Glenda Simpkins Hoffman
Today was the inauguration, and the theme of President Biden’s speech was America United. Whatever our political views, I think we can agree that we are a divided nation in which emotions are running high. I hope we can agree that building unity and peaceful cooperation toward a better future would benefit us all.
But today I’m not writing about unity in America. I want to address the topic of unity in the church, because it is something God cares about deeply. In Ephesians 4:1-5, Paul writes, “I therefore, the prisoner in the Lord, beg you to lead a life worthy of the calling to which you have been called, with all humility and gentleness, with patience, bearing with one another in love, making every effort to maintain the unity of the Spirit in the bond of peace. There is one body and one Spirit, just as you were called to the one hope of your calling, one Lord, one faith, one baptism, one God and Father of all, who is above all and through all and in all.”
In this passage, unity is the end goal, but it starts with who God is: one God revealed in three persons—Father, Son, and Holy Spirit. In the Trinity we see and experience the relational nature of our God who created us in his image to live in loving relationships with him and with others. The Trinity is the source of our being. By grace through faith we are drawn into the new life by the Spirit and the one body of Christ. This is all God’s doing. If we live our true identity, we will experience unity with one another. But how does this happen?
Paul encourages each follower of Christ to “lead a life worthy of the calling to which you are called.” We are called as God’s children to reflect his image in us as we love the Lord and love the people, serve the Lord and serve the people. It is our inner attitude and outward actions of humility, gentleness, and patience that enable us to bear with one another in love—even in the midst of difference and times of anxiety.
We need the Holy Spirit to transform us so that we become the kind of people who are “response-able”—able to do what needs to be done in the moment. As I said in my earlier post, each of us is called to become more like Christ. As we are transformed, we are able to experience God’s love more and more and share that love with others. This is what brings about a sense of unity—our shared relationship with God as our Father and with each other as brothers and sisters in the body of Christ.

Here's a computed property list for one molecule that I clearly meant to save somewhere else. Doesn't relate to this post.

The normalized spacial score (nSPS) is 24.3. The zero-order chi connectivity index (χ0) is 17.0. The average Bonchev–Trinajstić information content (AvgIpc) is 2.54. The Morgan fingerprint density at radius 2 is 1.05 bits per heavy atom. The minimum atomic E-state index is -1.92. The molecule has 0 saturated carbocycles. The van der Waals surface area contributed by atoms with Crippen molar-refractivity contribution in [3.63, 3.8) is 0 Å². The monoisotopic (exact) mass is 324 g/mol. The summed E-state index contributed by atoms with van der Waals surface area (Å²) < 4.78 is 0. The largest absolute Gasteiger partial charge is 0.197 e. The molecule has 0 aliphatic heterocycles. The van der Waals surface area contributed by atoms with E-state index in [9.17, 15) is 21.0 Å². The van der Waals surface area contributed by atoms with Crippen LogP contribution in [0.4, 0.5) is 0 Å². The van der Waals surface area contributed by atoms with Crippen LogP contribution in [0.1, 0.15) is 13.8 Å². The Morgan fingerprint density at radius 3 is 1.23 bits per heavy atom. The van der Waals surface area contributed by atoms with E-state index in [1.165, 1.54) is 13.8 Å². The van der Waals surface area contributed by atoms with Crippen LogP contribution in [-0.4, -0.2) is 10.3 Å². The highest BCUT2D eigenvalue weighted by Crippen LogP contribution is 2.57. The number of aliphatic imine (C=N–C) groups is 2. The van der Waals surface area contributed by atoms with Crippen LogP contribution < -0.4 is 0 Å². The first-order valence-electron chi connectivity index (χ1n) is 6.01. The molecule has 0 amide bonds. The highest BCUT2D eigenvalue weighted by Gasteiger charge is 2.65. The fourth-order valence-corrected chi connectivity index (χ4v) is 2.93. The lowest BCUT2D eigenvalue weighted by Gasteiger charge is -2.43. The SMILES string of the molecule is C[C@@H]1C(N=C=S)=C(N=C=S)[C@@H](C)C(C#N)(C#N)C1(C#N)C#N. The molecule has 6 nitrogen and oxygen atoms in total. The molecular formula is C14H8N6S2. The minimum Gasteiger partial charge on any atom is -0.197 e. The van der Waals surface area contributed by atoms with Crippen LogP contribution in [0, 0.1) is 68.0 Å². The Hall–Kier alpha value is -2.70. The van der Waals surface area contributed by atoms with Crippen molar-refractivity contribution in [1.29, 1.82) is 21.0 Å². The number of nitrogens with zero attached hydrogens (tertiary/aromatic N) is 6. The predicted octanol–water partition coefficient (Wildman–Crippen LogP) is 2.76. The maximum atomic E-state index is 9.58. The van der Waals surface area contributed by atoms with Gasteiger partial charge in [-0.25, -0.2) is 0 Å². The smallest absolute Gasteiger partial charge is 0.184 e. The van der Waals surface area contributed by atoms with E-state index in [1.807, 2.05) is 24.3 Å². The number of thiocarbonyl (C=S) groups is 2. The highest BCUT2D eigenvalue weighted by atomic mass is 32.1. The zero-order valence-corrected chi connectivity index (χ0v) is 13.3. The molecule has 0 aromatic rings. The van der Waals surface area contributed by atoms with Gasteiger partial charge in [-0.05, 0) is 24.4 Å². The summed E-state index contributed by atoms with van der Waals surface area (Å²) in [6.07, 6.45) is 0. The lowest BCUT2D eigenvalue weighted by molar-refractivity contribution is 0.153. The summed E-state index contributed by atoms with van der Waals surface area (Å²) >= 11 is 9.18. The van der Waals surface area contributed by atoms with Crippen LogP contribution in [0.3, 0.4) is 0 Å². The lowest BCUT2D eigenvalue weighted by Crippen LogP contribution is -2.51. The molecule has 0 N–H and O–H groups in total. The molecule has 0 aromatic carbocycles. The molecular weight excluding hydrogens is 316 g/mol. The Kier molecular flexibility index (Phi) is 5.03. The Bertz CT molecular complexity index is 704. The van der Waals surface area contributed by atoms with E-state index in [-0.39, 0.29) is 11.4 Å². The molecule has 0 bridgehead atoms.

In times of change, transition, and uncertainty, we are tempted to focus on what we don’t know. But what is needed is to focus on what we do know about our Triune God who never changes and our identity in him that is secure and stable, no matter what may be happening around us.
Not only do we need to stay connected God, but we also need to stay connected with each other. Our mission is becoming like Christ together: We live out our transformation in community through loving relationships
In times of anxiety, it can be tempting to withdraw. COVID-19 has caused us to be more physically isolated from each other. In times of transition, people may get weary of all the change and decide to withdraw. But what is really important is to stay connected with others.
Another temptation is to try to control what we can’t really control or even try to force an outcome in a way that is unhealthy, unhelpful, hurtful, and even harmful. We saw the disastrous results of that at the Capitol a few weeks ago.
There is another alternative: Stay connected to others. Relationships are where we grow and change the most. Life change happens best in community. It is in the context of relationships that we can know and be known, love and be loved, serve and be served, celebrate and be celebrated. During times of change, uncertainty, and anxiety, it’s important to stay connected with others.
I have been encouraged to witness how some of the women in the Monday night and Tuesday morning Bible studies have become more personally connected through this period of the pandemic. They are sharing more and praying for each other more and remaining connected during the week.
I’ve been encouraged by those connecting around racial reconciliation to listen and to learn. This is a way of staying connected when others are pulling away or acting out.
There are many kinds of communities to learn, grow, pray, and serve together. Staying connected is always important, but it’s never more important than now in this time of transition as Pete retires. As I have said before, we will grieve his absence in our midst. We will continue to pray for him and Chris and all God has ahead for them.
And we will live into the hope and truth that God has a good future for him and for us. Again, it’s important that we stay connected with others. Who are the people in the church you are connected to right now? Who are the people you know who are not connected? What could each of us do to reach out to stay connected and help others to stay connected to each other in this body of Christ at VPC?
There are many ways to love the Lord and love the people, serve the Lord and serve the people. Let’s stay connected and live the unity we already have in unity.